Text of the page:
Every year, Wikipedia runs an annual fundraising campaign imploring you to ensure the future of free information. Despite the urgency, Wikipedia is actually doing pretty well, but regardless a product that suggests it could help fund the internet's favorite free encyclopedia piqued our interest.
Yep is a new search engine built by the team at Ahrefs, a company that helps you improve your search engine ranking with a toolkit of products and resources. Ahref tools are powered by big data, collected by its very own crawler.
“We crawl the entire web 24/7 (much like search engines do) storing petabytes of information about live websites — how they link to each other and what keywords they rank for…” explains the website In fact, Ahref processes so much data, they spun up their own data centers too.
So what’s a company to do with all that information and infrastructure. Why not start a search engine? One that doesn’t rely on Google or Bing APIs, as many do.
Amazingly, Ahrefs is able to do so with $60M of its own money after bootstrapping and re-investing its revenue. That’s a ton of money but Ukrainian founder, Dmytro Gerasymenko, is betting big on the same “content creators [that] made Google rich.”
More than three years ago, Gerasymenko introduced his new search engine concept, noting in a blog that Google “convinced us to write, produce and publish content on its behalf without paying a dime.” He questioned why Google never took up YouTube’s revenue share model after acquiring the company back in 2006.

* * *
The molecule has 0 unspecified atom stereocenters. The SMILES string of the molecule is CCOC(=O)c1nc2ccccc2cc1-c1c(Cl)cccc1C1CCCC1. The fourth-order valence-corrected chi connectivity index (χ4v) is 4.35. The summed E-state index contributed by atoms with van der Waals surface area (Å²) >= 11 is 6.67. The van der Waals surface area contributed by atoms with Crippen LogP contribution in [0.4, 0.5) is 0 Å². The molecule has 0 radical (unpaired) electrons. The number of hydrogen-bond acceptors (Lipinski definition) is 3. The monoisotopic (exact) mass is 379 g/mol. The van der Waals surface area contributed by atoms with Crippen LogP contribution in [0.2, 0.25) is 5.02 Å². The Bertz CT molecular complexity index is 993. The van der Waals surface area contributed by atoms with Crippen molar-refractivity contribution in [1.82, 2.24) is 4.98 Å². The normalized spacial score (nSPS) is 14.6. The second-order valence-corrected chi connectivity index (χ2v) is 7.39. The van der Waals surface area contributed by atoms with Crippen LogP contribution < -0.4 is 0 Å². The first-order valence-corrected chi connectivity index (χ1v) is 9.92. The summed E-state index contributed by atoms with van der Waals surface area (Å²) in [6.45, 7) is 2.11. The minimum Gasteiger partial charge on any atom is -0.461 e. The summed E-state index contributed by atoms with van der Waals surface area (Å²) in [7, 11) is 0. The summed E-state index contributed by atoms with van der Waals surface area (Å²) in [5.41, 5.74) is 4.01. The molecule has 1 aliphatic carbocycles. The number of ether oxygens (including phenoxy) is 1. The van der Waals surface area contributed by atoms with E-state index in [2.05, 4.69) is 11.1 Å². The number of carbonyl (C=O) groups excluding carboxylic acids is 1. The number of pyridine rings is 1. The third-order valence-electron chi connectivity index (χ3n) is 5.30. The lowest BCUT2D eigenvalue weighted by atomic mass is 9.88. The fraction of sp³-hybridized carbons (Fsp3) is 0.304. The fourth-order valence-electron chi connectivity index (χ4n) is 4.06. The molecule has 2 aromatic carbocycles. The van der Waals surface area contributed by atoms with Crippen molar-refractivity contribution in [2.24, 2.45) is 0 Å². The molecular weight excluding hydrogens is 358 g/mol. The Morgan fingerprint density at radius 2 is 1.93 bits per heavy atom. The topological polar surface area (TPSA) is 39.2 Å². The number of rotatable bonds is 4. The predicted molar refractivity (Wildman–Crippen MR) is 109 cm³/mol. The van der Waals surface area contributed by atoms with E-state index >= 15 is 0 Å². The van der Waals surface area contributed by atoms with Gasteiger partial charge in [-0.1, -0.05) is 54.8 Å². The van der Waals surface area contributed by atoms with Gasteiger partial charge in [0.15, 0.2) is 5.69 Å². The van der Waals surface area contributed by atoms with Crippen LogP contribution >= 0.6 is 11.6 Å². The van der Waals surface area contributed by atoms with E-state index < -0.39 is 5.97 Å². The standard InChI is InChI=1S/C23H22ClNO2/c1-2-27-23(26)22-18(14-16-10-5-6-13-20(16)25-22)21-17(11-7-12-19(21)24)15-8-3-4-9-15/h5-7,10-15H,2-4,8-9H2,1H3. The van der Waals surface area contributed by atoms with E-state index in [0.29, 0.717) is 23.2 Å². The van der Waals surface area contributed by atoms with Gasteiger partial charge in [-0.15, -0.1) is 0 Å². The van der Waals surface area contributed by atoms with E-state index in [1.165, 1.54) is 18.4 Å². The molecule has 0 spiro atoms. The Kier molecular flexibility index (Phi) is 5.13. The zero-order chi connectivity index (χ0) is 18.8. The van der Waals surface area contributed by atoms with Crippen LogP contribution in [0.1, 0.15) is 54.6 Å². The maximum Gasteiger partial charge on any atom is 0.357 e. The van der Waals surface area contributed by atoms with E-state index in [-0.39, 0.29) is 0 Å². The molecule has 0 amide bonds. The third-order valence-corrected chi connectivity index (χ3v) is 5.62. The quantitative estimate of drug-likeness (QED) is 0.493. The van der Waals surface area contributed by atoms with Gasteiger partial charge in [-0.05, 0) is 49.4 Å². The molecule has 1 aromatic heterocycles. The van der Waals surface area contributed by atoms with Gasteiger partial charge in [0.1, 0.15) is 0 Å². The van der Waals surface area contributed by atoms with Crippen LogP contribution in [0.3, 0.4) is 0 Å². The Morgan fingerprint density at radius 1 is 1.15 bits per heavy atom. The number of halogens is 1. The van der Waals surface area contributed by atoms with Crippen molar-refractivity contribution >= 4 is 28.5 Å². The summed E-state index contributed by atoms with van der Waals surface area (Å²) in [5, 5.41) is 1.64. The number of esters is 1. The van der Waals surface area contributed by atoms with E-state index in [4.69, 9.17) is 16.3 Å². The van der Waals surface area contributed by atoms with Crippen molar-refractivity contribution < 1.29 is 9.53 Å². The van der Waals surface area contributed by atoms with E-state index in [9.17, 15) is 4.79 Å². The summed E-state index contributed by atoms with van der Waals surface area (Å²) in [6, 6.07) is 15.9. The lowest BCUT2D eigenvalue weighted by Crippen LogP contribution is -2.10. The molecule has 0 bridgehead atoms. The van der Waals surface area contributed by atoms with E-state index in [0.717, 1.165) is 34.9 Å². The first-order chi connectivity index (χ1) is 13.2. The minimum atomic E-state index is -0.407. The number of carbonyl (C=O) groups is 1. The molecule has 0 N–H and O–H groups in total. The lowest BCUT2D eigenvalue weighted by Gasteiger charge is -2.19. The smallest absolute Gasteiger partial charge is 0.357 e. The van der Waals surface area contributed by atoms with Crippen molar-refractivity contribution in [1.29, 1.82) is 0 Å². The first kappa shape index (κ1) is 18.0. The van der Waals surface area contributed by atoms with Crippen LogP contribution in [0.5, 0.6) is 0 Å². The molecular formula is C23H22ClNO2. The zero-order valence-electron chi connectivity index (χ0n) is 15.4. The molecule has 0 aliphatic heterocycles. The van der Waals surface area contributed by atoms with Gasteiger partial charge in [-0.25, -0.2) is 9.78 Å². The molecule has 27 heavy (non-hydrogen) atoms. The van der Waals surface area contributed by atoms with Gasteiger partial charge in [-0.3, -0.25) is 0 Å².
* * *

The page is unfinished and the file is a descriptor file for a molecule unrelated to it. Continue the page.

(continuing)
Look at featured snippets on Google. Though they provide easy (sometimes incorrect) answers for search users, they take away traffic — and therefore revenue — from the creators and small businesses who are pulling together all that information.
So Yep's biggest differentiator is that it will share 90% of its ad revenue with content creators. The logistics of how this works aren't clear yet, but we’re looking forward to a bootstrapped startup throwing its hat in the search ring.
- A team of scientists from the University of Illinois at Urbana-Champaign turned their research into a biotech company and today they introduced Amofit, a wearable for sleep and reducing anxiety.
- Remote workers in search of connection and accountability, enter the Flow Club Lounge.
- Still having trouble with WFH? Butt Mover will get you standing and Commit Club lets you stake ETH to keep you accountable.
- Splitwise for crypto? Frens.Money lets you request and settle crypto payments in the app.
- Sonos debuted its own voice assistant for customers who are concerned with privacy and being recorded.
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